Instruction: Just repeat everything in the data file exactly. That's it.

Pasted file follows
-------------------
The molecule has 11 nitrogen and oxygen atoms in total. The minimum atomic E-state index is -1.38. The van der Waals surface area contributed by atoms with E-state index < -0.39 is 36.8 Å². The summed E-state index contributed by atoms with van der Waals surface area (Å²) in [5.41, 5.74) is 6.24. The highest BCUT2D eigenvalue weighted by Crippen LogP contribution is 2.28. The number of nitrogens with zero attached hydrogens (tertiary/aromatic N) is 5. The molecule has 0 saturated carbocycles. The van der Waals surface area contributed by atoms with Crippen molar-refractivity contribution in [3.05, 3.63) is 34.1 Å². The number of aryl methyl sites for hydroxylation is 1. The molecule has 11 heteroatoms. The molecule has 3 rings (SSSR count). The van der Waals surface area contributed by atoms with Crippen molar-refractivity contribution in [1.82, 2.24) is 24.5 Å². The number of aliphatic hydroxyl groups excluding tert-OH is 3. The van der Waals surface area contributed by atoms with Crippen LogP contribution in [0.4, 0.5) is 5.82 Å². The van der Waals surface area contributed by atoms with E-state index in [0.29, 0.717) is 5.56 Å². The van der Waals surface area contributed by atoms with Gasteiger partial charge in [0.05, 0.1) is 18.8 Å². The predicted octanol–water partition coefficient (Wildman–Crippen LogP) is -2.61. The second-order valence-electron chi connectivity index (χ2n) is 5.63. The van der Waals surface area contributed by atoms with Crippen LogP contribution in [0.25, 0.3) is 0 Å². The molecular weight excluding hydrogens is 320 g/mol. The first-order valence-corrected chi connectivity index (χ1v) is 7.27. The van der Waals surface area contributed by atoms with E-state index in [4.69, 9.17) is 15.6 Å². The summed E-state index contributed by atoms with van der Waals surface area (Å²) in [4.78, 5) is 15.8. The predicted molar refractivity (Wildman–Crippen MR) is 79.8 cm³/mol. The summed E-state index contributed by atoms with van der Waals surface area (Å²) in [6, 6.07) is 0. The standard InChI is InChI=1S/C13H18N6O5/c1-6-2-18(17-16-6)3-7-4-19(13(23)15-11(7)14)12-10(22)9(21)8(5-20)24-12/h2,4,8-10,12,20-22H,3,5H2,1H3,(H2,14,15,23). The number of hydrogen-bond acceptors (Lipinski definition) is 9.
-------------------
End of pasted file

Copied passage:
The molecule has 11 nitrogen and oxygen atoms in total. The minimum atomic E-state index is -1.38. The van der Waals surface area contributed by atoms with E-state index < -0.39 is 36.8 Å². The summed E-state index contributed by atoms with van der Waals surface area (Å²) in [5.41, 5.74) is 6.24. The highest BCUT2D eigenvalue weighted by Crippen LogP contribution is 2.28. The number of nitrogens with zero attached hydrogens (tertiary/aromatic N) is 5. The molecule has 0 saturated carbocycles. The van der Waals surface area contributed by atoms with Crippen molar-refractivity contribution in [3.05, 3.63) is 34.1 Å². The number of aryl methyl sites for hydroxylation is 1. The molecule has 11 heteroatoms. The molecule has 3 rings (SSSR count). The van der Waals surface area contributed by atoms with Crippen molar-refractivity contribution in [1.82, 2.24) is 24.5 Å². The number of aliphatic hydroxyl groups excluding tert-OH is 3. The van der Waals surface area contributed by atoms with Crippen LogP contribution in [0.4, 0.5) is 5.82 Å². The van der Waals surface area contributed by atoms with E-state index in [0.29, 0.717) is 5.56 Å². The van der Waals surface area contributed by atoms with Gasteiger partial charge in [0.05, 0.1) is 18.8 Å². The predicted octanol–water partition coefficient (Wildman–Crippen LogP) is -2.61. The second-order valence-electron chi connectivity index (χ2n) is 5.63. The van der Waals surface area contributed by atoms with Crippen LogP contribution in [0.25, 0.3) is 0 Å². The molecular weight excluding hydrogens is 320 g/mol. The first-order valence-corrected chi connectivity index (χ1v) is 7.27. The van der Waals surface area contributed by atoms with E-state index in [4.69, 9.17) is 15.6 Å². The summed E-state index contributed by atoms with van der Waals surface area (Å²) in [4.78, 5) is 15.8. The predicted molar refractivity (Wildman–Crippen MR) is 79.8 cm³/mol. The summed E-state index contributed by atoms with van der Waals surface area (Å²) in [6, 6.07) is 0. The standard InChI is InChI=1S/C13H18N6O5/c1-6-2-18(17-16-6)3-7-4-19(13(23)15-11(7)14)12-10(22)9(21)8(5-20)24-12/h2,4,8-10,12,20-22H,3,5H2,1H3,(H2,14,15,23). The number of hydrogen-bond acceptors (Lipinski definition) is 9.